[14]      The opening words of Professor McBryde’s textbook on Bankruptcy suggest that sequestration, and bankruptcy, “is concerned with the consequences of the insolvency of individuals, partnerships and some other entities”.  While that is no doubt a generalisation, it shows that sequestration is, at root, concerned with insolvency.   The consequences of sequestration are serious and involve the debtor’s estate being transferred to the trustee in bankruptcy.  The trustee is given complete control of the sequestrated estate, and it would surely be surprising if such a serious step did not require some justification.  That is especially so bearing in mind that the costs of a sequestration, where the trustee will almost invariably be a professional person, are likely to be significant.  I found the idea that an executor could incur the costs of sequestration, possibly to the detriment of the beneficiaries of the estate, without any other justification than that the executor wished to do so, difficult to accept.  While no doubt an unjustified sequestration would be a breach of the executor’s fiduciary duties to the beneficiaries, and might give rise to a remedy against the executor, it seemed to me that it would not be satisfactory that the beneficiaries were left in the position that they could not prevent a sequestration taking place, and would have to allow the costs of a sequestration, if it turned out to be unjustified, to be incurred leaving them with only the hope that they might recover these costs from the executor if they could prove that there had been a breach of duty, and if the executor was in a position to repay any costs.  The reference by Professor McBryde to sequestration being merely “a process of distribution” to the creditors, therefore had to be read, it seemed to me, as applying to the situation where the deceased’s estate could not pay its debts and read in that way it did not seem to me to support any wider principle. 

[15]      Section 5 of the 1985 Act provides that the “estate of a debtor may be sequestrated in accordance with the provisions of this Act”.  The legislation does not say explicitly that for a deceased debtor the deceased’s estate has to be insolvent, but that, in my view, is really the implication to be taken from the initial words of section 5.  While, as Counsel for the respondent conceded, it might be possible to conceive of some extreme circumstances where the executor of a deceased’s estate might seek sequestration of the estate without there being insolvency, I was persuaded that the legislation envisages, and effectively requires (subject to certain exceptions), the deceased’s estate to be insolvent before an application for sequestration can be made at the instance of the executor.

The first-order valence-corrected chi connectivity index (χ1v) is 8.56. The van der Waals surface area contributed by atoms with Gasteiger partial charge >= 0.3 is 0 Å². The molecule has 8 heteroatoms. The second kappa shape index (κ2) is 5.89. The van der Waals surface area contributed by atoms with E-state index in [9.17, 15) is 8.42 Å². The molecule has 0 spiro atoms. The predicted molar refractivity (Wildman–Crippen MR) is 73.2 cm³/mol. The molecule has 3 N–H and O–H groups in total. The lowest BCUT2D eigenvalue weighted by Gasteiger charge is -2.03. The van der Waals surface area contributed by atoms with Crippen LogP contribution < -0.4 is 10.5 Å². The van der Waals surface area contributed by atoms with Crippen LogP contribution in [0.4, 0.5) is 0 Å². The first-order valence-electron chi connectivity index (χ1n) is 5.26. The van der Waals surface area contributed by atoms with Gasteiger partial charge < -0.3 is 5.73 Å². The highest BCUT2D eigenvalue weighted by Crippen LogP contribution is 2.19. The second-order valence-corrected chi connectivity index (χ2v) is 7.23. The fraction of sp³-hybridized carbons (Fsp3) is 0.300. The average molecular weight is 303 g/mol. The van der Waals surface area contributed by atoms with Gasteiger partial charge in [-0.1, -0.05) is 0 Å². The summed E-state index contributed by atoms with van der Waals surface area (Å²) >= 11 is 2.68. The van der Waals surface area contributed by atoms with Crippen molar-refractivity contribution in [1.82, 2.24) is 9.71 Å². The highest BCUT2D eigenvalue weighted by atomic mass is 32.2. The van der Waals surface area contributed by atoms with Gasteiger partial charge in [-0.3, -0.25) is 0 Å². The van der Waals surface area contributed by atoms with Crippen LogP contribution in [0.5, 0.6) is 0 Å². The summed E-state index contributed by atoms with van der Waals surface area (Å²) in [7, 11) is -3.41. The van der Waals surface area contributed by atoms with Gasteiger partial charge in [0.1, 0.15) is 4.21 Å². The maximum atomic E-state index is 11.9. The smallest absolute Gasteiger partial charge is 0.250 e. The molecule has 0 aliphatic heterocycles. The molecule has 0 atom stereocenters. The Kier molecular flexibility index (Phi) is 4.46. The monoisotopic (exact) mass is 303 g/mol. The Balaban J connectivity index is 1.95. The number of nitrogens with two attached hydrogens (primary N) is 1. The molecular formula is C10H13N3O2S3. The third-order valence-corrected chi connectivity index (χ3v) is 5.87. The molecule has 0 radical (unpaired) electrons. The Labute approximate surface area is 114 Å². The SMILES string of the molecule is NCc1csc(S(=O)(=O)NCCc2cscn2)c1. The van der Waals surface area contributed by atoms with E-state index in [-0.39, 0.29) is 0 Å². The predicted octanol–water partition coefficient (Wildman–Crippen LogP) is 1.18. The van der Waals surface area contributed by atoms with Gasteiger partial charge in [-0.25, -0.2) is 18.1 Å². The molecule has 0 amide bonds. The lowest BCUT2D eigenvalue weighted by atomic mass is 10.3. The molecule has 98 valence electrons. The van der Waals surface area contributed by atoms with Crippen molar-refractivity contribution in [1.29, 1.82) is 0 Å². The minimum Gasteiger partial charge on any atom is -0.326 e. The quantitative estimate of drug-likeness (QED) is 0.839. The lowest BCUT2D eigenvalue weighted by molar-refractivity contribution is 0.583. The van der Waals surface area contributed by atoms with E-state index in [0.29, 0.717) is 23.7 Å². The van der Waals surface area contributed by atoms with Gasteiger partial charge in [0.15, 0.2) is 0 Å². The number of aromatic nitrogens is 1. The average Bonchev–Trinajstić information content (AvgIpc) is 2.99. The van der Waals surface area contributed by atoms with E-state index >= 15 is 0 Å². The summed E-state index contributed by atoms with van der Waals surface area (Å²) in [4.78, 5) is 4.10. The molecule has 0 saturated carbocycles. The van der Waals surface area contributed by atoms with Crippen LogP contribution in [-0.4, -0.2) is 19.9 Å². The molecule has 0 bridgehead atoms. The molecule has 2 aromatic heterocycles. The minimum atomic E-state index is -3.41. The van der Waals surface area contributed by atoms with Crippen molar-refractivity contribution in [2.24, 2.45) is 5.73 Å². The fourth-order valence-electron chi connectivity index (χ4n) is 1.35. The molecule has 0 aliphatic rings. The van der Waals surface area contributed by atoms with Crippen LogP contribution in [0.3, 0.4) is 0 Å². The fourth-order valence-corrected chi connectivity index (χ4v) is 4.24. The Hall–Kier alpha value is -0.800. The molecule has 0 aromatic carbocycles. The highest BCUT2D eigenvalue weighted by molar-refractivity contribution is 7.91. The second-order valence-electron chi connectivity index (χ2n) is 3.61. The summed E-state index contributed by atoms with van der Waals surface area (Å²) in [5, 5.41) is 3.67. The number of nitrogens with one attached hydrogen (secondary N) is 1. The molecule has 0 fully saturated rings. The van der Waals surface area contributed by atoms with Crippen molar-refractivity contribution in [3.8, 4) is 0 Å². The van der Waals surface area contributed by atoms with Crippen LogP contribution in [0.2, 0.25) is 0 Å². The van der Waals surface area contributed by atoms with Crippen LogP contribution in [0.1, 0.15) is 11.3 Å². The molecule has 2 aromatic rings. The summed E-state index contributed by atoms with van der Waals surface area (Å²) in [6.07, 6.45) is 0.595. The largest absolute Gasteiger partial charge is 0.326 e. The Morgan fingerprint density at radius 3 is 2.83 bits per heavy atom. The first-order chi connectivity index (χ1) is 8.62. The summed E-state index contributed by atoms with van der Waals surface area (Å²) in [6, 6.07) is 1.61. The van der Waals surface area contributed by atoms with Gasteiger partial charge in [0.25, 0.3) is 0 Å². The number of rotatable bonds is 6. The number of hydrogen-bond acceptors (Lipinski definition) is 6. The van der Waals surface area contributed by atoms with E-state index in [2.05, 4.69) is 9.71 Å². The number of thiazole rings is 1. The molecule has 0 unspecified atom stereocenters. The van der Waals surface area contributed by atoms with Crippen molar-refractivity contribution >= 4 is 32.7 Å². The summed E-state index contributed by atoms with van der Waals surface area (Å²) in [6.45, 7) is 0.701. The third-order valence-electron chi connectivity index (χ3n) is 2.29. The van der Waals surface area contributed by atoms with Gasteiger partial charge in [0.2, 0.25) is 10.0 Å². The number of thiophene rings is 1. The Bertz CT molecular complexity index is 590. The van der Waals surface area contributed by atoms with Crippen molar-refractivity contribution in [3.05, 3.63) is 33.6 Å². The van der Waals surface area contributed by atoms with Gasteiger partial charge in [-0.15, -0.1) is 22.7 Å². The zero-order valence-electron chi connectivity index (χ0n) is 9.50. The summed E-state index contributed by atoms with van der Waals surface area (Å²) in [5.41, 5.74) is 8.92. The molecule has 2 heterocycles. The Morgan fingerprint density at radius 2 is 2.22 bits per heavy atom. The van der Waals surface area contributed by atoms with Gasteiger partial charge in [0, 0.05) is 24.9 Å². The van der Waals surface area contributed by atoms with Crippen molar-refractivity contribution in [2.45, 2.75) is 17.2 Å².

[16]      It also seemed to me that there was force in the submissions that it would be very unfortunate if the court was prohibited from refusing the executor’s application for sequestration where, to use the phraseology of the pleadings, sequestration was not necessary.  If sequestration is unnecessary, and would be to the detriment of the beneficiaries (perhaps simply by virtue of the costs of a sequestration) then it might be thought that the court should be able to refuse to grant sequestration, otherwise the beneficiaries, as I have said, might well be left with no practical remedy against the executor.  There surely has to be some necessity for sequestration before it can take place.  The interpretation of the legislation urged upon me by Counsel for the petitioner did not seem to me to be an interpretation which would serve the interests of justice in some cases.